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    Backing a Serverless GraphQL API on Netlify with FaunaDB for data storage

    Chris BiscardiChris Biscardi
    graphqlGraphQL
    faunadbFaunaDB

    We finish off our GraphQL API by creating database, collections, and indexes in FaunaDB. We show how to explore calling out to Fauna using the JavaScript driver before showing how to integrate our queries with our GraphQL resolvers.

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    Transcript

    Transcript

    Instructor: 0:00 Our GraphQL API is still using in-memory data structures to store our to-dos We'll move that into a database so that it persists when our serverless functions get torn down and new ones get started.

    0:10 The database we're going to use is FaunaDB. After creating an account we'll create a new database. Our serverless nullified to-dos database needs a collection. This collection will be the to-dos collection.

    0:28 We don't need to worry about our document history or the TTL, so we'll leave those alone. The collection index shows us all the documents in the collection. We'll leave it on right now since we're in development, but we might want to turn this off in the production since we don't really have a use case for it.

    0:43 Now that we have our to-dos collection, let's install the FaunaDB driver. While we're working, we'll make a little test directory. Our test directory and file make it a little easier for us to play FaunaDB's query language, while we're not sure what we're doing yet.

    1:00 The client needs a FaunaDB secret access for database. I'll create a .nvmrc file. If we go to the security tab inside of our database, we can create a new key. There are a number of different keys to choose from. We're going to choose server.

    1:15 Note that we can revoke our key later as I'll do after you've seen it on this screen cast. Now that I'm getting this DRM error, that nvmrc is blocked. Render DRM allow to approve its content.

    1:26 The tool I'm using to load environment variables without spamming them into my console and displaying them in my history is called DRM. You don't have to use it if you have a different way of doing this. It is quite nice, as it will export variables for you as you go into certain directories and unexport them as you go out.

    1:44 By default, if any changes are made to a .nvmrc file, it doesn't run it until you explicitly allow it to. Now we have the font and environment variable. This enables our index.js to access it on process.m.fauna.

    1:56 You may be more familiar with tools like .m which are language specific. Here we've used the FaunaDB driver to run a create command on the to-dos collection, and insert a new to-do.

    2:09 We've included an owner attribute which for now is hard coded, but later will be the sub from our user context that we dealt with when we worked with Netlify Identity in our GraphQL server.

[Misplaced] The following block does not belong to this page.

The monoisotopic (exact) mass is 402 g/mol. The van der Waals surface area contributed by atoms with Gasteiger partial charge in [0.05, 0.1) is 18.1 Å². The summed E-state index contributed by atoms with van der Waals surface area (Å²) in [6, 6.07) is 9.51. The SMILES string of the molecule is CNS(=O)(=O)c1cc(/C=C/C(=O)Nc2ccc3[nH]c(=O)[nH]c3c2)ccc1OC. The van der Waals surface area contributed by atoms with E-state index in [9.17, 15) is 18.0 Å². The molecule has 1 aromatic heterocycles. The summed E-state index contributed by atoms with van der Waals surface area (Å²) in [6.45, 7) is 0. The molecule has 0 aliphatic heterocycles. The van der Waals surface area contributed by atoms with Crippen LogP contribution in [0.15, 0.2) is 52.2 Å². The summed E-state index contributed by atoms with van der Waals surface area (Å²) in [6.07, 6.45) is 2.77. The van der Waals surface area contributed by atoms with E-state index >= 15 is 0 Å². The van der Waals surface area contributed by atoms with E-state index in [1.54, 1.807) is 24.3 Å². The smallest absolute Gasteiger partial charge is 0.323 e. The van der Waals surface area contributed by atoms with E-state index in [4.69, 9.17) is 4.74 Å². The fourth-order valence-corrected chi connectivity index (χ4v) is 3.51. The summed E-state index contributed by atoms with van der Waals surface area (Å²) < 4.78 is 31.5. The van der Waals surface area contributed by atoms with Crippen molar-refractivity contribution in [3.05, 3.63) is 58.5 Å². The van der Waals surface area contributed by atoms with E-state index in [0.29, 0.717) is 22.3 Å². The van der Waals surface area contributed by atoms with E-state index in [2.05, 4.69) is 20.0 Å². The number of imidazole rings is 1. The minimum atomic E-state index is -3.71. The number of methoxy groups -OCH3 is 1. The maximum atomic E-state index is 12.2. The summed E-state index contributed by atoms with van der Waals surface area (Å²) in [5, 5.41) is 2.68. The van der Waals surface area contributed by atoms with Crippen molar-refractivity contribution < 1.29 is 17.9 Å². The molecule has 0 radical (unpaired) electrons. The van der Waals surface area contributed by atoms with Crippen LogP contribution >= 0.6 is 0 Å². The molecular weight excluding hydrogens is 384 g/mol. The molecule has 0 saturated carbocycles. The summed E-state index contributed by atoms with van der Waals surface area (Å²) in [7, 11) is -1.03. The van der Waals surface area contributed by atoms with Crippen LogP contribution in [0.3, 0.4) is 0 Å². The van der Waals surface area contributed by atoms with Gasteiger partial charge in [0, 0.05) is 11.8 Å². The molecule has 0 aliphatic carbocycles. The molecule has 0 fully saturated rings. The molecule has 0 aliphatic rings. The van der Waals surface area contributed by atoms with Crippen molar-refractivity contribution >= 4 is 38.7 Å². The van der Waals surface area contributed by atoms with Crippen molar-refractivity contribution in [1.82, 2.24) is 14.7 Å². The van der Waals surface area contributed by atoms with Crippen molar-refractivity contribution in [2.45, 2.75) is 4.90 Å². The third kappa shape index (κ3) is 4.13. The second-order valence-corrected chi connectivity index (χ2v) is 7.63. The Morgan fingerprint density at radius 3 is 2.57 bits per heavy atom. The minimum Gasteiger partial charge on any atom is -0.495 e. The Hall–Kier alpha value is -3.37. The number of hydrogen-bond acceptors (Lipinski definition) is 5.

2:19 Otherwise, this structure should look pretty familiar as we've been working with to-dos with text and done for a while now. If we run nodeindex.js, we can see that client.query returns a promise so we need to await it.

    2:33 If we await it, we've successfully inserted a to-do. If we look at our collections because we ran the script twice we had two to-dos, even though they look exactly the same. Keep that in mind when you're working with FaunaDB. Two documents with exactly the same contents are not the same document.

    2:48 If we wanted to update one of the fields, we would have to use the Ref, or delete one of these from the console and insert a second one. I want to save this structure for later, when we're dealing with our GraphQL API and what we have to return. In the meantime, we can play around a little bit and check out what the Ref value is.

    3:04 Note, that we can get the ID of the to-do if we do results.Ref, which stringifies as the expression that we would write in the console.id. Now that we've inserted a couple of results and we know what the structure of the response looks like, we'll try to query those results.

    3:21 Next, let's update one of the done attributes on one of the to-dos that we have stored. In the console, we can copy the Ref to the clipboard for the third to-do we inserted and run our scripts. We get a data structure that is a to-do, that looks like the done has been set to true. If we refresh the console, we can see that it has.

    3:39 Finally, we'll want to query to-dos by user. If we look at our indexes, we can see that we have the collection index that we set up when we specified the collection. This is called all_todos, and it returns all of the to-dos, no matter the user.